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Tip: An annual remembrance ceremony held on Memorial Day at Ala Moana Beach Park.
Oahu’s Great Surfing Beaches
Each year surfing enthusiasts and curious observers flock to Oahu’s famous surfing beaches for a taste of the best wave riding in the world. Whether you’re riding or watching it’s not to be missed.
In the winter months (November through March) big sets roll onto the northern and western shores of all Hawaiian Islands. Generated by storms in the North Pacific, these big waves make it possible for Oahu’s North Shore to “go off” for surfers who travel here from all over the world to compete in the world’s largest professional surfing competitions.
In the summer months (May through September), surfers head to the Islands’ southern and eastern shores, where ocean swells arrive from storms in the South Pacific.
Check out these top surfing spots:
North Shore: Surfing Mecca
Known for its spectacular, and dangerous, winter surf. Site of the second surfing contest in the legendary Triple Crown of Surfing Championships on Oahu’s North Shore every December. As its name indicates, this beach is also a great place to pick a spot on the sand and watch the sunset.
This huge beach and small picnic area sits at the mouth of the stream that flows out of Waimea Adventure Park. Each winter Waimea hosts the world’s most prestigious big-wave surfing competition, the “In Memory of Eddie Aikau,” held only when wave heights exceed 20 feet.
Home of the famous Banzai Pipeline surf break, known for its spectacular (and dangerous) winter surf. Site of the final surfing contest in the legendary Triple Crown of Surfing Championships on Oahu’s North Shore every December.
Haleiwa’s Ali’i Beach
Site of the first surfing contest in the legendary Triple Crown of Surfing Championships on Oahu’s North Shore every December. This park is good for large gatherings, picnics and swimming on calm summer days.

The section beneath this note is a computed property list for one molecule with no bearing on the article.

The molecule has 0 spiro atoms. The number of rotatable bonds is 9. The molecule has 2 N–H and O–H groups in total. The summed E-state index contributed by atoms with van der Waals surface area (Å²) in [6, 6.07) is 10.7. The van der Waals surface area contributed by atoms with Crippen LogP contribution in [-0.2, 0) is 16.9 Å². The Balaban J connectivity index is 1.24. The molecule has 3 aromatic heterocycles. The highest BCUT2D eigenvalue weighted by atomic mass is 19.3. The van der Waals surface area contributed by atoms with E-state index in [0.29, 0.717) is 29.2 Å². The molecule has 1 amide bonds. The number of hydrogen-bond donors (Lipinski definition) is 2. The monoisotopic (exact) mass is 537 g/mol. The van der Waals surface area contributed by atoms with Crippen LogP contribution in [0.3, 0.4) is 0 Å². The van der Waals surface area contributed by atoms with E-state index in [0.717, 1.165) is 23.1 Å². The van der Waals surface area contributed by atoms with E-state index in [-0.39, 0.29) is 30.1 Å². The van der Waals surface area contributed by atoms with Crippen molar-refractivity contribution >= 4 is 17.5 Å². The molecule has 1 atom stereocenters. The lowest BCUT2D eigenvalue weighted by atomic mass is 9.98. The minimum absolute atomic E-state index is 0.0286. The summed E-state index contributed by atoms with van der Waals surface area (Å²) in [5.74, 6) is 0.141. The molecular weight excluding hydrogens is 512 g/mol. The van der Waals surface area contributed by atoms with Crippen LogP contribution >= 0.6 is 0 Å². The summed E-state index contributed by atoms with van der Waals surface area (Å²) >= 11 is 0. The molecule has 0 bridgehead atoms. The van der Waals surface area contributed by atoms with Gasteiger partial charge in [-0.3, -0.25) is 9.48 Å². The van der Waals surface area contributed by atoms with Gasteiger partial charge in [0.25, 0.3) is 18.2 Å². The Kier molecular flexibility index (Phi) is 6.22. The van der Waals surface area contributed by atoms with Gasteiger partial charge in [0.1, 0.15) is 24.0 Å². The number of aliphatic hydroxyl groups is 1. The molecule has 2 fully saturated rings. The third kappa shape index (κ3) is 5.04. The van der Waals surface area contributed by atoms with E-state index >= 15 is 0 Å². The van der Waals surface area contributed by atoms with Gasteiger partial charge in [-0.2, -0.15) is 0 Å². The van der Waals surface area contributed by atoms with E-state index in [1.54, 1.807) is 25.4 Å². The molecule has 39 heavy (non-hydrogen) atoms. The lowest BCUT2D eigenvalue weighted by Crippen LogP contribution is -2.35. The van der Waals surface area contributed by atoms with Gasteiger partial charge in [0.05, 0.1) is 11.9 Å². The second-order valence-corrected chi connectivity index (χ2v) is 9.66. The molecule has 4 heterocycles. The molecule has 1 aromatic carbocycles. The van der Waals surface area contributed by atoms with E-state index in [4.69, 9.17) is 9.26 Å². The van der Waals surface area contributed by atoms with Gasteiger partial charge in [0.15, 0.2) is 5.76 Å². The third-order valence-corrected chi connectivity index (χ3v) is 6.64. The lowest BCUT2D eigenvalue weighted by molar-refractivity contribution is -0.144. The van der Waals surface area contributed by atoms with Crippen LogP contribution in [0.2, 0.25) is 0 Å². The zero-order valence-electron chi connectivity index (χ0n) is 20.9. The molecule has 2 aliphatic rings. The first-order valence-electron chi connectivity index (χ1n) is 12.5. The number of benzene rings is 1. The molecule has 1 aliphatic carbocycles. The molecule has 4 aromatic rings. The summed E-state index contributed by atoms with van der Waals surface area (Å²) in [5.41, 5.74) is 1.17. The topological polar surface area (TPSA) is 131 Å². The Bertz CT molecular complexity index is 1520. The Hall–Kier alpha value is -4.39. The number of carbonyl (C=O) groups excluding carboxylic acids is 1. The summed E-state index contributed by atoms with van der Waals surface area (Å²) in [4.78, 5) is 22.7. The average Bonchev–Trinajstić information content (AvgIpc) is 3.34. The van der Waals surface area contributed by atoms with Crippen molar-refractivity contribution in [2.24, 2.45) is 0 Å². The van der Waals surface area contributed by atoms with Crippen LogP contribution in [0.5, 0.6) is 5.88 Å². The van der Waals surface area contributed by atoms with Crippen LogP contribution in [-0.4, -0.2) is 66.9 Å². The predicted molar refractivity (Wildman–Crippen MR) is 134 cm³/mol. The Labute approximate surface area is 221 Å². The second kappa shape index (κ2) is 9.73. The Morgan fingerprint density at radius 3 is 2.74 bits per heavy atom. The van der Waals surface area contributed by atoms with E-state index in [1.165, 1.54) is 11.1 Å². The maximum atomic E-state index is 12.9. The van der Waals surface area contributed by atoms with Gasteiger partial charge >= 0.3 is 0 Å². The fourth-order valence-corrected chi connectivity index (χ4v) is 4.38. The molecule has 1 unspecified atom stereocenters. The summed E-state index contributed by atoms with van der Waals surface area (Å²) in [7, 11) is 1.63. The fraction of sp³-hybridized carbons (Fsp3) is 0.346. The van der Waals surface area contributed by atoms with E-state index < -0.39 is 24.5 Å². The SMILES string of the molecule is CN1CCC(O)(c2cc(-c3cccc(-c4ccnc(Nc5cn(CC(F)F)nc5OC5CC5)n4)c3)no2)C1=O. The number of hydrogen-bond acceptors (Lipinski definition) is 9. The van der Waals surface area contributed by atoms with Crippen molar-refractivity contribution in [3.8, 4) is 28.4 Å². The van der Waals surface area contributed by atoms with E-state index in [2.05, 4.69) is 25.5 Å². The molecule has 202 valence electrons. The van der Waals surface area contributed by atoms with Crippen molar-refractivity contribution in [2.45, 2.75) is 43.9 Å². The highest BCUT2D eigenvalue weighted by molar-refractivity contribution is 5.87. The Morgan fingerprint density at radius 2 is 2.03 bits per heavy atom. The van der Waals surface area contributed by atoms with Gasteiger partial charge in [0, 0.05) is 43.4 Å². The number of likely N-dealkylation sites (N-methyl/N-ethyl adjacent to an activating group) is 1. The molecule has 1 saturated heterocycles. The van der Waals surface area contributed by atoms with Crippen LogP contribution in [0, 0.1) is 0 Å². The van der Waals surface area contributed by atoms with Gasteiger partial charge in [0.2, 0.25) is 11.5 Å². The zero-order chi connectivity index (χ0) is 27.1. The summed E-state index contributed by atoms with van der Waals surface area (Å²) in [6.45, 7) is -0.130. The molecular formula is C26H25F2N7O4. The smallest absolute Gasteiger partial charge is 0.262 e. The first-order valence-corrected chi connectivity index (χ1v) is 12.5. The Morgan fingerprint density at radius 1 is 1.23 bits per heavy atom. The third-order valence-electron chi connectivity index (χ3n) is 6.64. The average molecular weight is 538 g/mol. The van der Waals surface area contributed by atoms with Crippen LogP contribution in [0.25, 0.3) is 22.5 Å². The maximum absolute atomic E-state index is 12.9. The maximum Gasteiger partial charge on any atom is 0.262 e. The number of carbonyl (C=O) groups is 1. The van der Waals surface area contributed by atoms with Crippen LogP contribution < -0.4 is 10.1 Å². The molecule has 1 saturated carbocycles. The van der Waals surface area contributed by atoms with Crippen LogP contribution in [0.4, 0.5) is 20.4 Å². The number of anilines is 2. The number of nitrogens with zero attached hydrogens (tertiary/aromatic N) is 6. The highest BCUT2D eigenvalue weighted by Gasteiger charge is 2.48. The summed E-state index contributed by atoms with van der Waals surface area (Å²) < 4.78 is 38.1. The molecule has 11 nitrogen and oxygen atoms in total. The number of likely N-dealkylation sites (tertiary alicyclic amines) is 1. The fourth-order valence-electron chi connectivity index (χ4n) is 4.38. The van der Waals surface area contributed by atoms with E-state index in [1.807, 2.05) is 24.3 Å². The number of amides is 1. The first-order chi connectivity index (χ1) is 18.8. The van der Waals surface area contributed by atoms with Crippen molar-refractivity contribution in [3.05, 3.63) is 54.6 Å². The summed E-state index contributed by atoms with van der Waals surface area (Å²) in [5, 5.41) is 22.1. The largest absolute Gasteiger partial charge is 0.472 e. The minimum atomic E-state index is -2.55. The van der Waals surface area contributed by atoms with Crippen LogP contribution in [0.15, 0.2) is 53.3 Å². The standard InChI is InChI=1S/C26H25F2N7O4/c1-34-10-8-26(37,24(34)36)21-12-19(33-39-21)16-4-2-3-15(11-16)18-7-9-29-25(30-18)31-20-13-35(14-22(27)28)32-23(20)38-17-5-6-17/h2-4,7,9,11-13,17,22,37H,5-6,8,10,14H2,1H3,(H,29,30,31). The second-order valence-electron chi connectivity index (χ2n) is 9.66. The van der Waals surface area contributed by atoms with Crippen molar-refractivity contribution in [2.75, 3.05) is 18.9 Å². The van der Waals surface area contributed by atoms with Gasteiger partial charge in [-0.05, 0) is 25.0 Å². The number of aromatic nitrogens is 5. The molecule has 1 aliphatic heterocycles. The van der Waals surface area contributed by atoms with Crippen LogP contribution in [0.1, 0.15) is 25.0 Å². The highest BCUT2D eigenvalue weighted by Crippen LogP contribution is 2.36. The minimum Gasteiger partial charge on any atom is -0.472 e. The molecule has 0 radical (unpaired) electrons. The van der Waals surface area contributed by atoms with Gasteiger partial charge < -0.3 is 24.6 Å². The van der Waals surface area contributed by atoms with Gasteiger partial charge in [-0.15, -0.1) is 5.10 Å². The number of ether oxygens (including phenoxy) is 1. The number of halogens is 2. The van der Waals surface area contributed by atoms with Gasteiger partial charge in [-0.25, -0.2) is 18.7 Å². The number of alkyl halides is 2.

South Shore: Sweet Summer Swells
Waikiki Beach & Diamond Head Beach
Home of the original Waikiki Beachboys and the playground of famous wave rider and Olympic champion swimmer Duke Kahanamoku, this two-mile-long beach is the heart of Hawaii’s busiest visitor district. Offshore you’ll find some of the best summer surf breaks on the island â€” including spots called Diamond Head, Queens, Kaisers, Ala Moana Bowls, Tennis Courts, Big Rights and Kewalos.
West Side: Clean and Quiet
Makaha Beach Park
This beach, marked by a large rock outcropping called Lahi Lahi, is famous for its clean surf breaks and annual longboard surf contests. Since winter brings big waves, swimming here should be reserved for the summer months.
At the end of the road this isolated stretch of beach is a favorite among local surfers. Sporting such names as “First Dips” and “Third Dips,” these breaks are clean and impressive during a winter northwestern swell. (Note: On calm summer mornings you may even be treated to a pod of resident spinner dolphins cruising just offshore along Yokohama and Makua bays.)
Southeast Shore: Fast and Furious
Located below Makapu’u Point and Lighthouse, this beach is famous for its favorable bodysurfing and bodyboarding conditions â€” but is not for novices or those unfamiliar with these waters. Like its neighbor to the southwest, Sandy Beach, it often has a dangerous shorebreak.
Popular bodysurfing and bodyboarding spot known for its dangerous shorebreak. Not recommended if you are a novice or unfamiliar with these waters. Sandy Beach and neighboring Makapu’u Beach produce the most surfing-related injuries in Hawaii each year.